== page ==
Backup and Restore in Large Mission-Critical Environments
This topic is relevant only for databases that contain multiple filegroups under the full or bulk-load recovery model.
Mission-critical environments often require databases to be available continuously or for extended periods of time with minimal down-time for maintenance tasks. Therefore, the duration of situations that require databases to be restored must be kept as short as possible. Additionally, mission-critical databases are often large, requiring longer periods of time to back up and restore. SQL Server offers several methods for increasing the speed of backup and restore operations to minimize the effect on users during both operations.
|Restore is a repair feature, not an availability feature. Mission-critical databases require an availability plan. For information about high availability features, see Configuring High Availability.|
The following practices will help you:
Use multiple backup devices simultaneously to allow backups to be written to all devices at the same time. Similarly, the backup can be restored from multiple devices at the same time. For information about using backup devices in a striped media set (a stripe set) see "Remarks" in BACKUP (Transact-SQL).
Consider using a mirrored media set. A total of four mirrors is possible per media set. For a mirrored media set, the backup operation writes to multiple groups of backup devices. Each group of backup devices makes up a single mirror in the mirrored media set. Every mirror must use the same quantity and type of physical backup devices, which must all have the same properties. For information about working with a mirrored media set, see Using Mirrored Backup Media Sets and "Remarks" in BACKUP (Transact-SQL).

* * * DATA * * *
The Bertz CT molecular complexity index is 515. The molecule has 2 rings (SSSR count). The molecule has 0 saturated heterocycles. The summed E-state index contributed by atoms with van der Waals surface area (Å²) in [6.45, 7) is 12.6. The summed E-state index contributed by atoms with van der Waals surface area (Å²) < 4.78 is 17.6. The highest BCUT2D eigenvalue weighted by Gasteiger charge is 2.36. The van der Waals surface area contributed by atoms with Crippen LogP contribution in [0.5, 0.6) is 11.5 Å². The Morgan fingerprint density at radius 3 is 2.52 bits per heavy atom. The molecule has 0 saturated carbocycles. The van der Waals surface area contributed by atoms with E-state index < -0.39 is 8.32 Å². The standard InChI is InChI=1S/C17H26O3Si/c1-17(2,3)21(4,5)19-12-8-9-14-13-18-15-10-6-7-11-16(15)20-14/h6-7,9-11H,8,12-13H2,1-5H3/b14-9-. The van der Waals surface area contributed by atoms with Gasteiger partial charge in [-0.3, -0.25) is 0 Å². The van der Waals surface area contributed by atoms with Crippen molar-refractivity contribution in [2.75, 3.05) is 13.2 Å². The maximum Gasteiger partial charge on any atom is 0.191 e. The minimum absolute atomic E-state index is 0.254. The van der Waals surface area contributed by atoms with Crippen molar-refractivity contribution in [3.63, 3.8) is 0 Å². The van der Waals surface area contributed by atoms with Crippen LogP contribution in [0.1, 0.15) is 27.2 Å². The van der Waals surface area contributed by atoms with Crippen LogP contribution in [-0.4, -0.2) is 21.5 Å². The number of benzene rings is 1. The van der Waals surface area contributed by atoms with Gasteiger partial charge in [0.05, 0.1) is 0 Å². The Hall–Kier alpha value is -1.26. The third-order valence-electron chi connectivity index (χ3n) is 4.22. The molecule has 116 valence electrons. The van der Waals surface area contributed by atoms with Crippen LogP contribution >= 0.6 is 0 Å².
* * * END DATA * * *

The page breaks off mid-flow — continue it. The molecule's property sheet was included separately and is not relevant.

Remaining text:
Under the full recovery model, use a combination of database, differential database, and transaction log backups to minimize the number of backups that need to be applied to bring the database to the point of failure.
Use file and filegroup backups and transaction log backups. These allow for only those files that contain the relevant data, instead of the whole database, to be backed up or restored.
Use snapshot backups to minimize backup and restore time. Snapshot backups are supported by third-party vendors. For more information, see Snapshot Backups.
ConceptsPerforming Piecemeal Restores
Full File Backups
Differential File Backups
Optimizing Backup and Restore Performance in SQL Server
Performing File Restores (Full Recovery Model)
Performing File Restores (Simple Recovery Model)
Performing Online Restores